Failure to Object to Sentencing Method Results in Review for Plain Error

U.S. v. Lopez-Flores, --- F.3d ----, 2006 WL 1000810 (10th Cir. April 18, 2006)

Defendant appealed district court’s failure to explain its reasons for imposing the within-guidelines at-the-low-end sentence. (Reentry after deportation/aggravated felony). As mitigation grounds, Defendant raised his lack of information from previous counsel that it was illegal to reenter the US, but now he knew the consequences.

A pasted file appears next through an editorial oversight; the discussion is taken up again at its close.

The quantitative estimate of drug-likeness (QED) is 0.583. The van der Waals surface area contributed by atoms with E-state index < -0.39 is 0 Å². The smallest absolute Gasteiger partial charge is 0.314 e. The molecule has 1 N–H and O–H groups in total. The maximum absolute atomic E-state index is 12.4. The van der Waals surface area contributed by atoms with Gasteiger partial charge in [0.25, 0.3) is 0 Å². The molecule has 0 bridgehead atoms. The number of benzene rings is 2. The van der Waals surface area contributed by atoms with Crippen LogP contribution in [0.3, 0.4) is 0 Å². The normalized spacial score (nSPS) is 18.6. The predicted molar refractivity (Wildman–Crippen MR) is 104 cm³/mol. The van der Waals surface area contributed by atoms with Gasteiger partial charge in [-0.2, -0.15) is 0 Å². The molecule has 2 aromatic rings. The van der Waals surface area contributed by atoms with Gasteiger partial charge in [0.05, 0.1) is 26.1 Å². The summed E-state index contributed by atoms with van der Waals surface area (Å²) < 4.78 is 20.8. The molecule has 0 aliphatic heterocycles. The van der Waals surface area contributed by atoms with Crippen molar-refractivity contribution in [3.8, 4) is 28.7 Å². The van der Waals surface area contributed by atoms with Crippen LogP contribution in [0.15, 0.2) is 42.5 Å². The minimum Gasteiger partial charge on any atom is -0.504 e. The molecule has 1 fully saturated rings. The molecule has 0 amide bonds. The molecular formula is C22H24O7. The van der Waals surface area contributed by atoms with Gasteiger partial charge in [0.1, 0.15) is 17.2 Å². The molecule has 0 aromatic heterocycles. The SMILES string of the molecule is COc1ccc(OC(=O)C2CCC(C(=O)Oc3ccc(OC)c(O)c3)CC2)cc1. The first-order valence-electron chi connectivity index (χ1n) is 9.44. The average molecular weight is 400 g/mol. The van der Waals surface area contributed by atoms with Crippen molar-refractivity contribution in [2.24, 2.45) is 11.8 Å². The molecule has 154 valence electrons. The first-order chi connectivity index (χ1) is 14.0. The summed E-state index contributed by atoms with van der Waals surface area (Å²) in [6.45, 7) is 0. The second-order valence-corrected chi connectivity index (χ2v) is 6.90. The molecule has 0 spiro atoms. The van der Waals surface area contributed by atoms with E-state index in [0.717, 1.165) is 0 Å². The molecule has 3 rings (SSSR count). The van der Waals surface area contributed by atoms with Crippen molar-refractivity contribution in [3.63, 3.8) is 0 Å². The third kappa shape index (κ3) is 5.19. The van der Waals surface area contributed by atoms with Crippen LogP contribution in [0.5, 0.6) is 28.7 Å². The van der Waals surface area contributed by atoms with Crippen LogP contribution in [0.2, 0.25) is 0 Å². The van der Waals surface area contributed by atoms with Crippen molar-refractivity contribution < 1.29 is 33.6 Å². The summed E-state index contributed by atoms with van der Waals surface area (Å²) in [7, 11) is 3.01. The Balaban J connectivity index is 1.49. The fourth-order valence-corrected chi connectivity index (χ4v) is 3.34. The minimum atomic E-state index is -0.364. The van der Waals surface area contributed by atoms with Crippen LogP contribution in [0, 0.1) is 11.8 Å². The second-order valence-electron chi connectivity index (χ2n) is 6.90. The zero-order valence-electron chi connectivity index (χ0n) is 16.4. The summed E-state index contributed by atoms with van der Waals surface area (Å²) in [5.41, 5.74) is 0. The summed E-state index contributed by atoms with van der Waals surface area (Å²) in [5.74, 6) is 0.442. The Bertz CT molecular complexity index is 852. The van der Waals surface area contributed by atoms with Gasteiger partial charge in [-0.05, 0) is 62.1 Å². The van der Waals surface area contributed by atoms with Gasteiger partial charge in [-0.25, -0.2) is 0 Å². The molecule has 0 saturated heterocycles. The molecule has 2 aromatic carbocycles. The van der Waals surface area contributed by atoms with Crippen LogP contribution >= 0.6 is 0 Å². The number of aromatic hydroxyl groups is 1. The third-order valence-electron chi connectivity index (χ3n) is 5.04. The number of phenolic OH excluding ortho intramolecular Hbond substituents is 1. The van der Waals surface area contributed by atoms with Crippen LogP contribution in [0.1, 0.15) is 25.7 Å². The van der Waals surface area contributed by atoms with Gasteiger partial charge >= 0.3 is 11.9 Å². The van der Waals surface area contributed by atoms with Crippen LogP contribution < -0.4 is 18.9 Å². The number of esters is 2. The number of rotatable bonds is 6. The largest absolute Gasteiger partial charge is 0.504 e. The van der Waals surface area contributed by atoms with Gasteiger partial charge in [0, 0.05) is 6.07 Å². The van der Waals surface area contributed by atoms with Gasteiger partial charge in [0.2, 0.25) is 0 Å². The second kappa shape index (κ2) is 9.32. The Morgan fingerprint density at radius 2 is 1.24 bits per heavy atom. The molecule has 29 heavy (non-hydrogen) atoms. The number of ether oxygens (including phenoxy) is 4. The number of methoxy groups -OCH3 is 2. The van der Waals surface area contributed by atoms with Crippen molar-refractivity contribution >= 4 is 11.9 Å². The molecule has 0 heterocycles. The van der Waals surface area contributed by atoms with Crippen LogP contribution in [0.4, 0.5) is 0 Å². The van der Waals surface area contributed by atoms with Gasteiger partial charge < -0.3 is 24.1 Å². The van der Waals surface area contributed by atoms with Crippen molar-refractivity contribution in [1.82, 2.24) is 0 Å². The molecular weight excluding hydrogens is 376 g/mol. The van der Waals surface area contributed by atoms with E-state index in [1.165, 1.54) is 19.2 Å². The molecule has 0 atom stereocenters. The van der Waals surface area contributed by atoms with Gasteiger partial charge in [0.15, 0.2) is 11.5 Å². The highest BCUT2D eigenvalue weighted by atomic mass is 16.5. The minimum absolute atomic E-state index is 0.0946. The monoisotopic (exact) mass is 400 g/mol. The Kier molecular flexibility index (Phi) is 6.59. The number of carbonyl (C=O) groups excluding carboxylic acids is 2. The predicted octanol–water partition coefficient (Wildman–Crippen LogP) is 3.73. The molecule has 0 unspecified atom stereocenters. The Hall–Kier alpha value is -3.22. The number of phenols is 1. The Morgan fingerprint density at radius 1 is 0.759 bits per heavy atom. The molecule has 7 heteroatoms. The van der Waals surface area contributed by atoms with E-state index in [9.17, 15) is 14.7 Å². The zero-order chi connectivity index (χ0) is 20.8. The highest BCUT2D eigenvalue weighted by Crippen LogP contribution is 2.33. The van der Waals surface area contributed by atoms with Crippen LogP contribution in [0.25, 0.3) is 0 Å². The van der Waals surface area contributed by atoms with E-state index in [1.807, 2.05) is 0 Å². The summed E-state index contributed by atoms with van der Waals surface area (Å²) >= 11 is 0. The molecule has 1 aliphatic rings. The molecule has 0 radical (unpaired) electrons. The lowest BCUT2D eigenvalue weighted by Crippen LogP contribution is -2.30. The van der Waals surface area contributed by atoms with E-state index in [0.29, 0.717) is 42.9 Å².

While the 10th reaffirms that reasonableness review encompasses not only the length of the sentence but also the method by which the sentence was arrived at, it now requires an OBJECTION AT SENTENCING to the METHOD employed by the court in order to preserve it for review. (It is likely that a contemporaneous objection to the reasonableness of the length of the sentence is not required, given the 10th’s discussion. PRACTICE TIP: Object to method and length every time the judge does not do what you want). Defendant did not object, so plain error review. 10th says no error under first prong of test. It states: “When the defendant has not raised any substantial contentions concerning non-Guidelines § 3553(a) factors and the district court imposes a sentence within the Guidelines range, our post-Booker precedents do not require the court to explain on the record how the § 3553(a) factors justify the sentence.”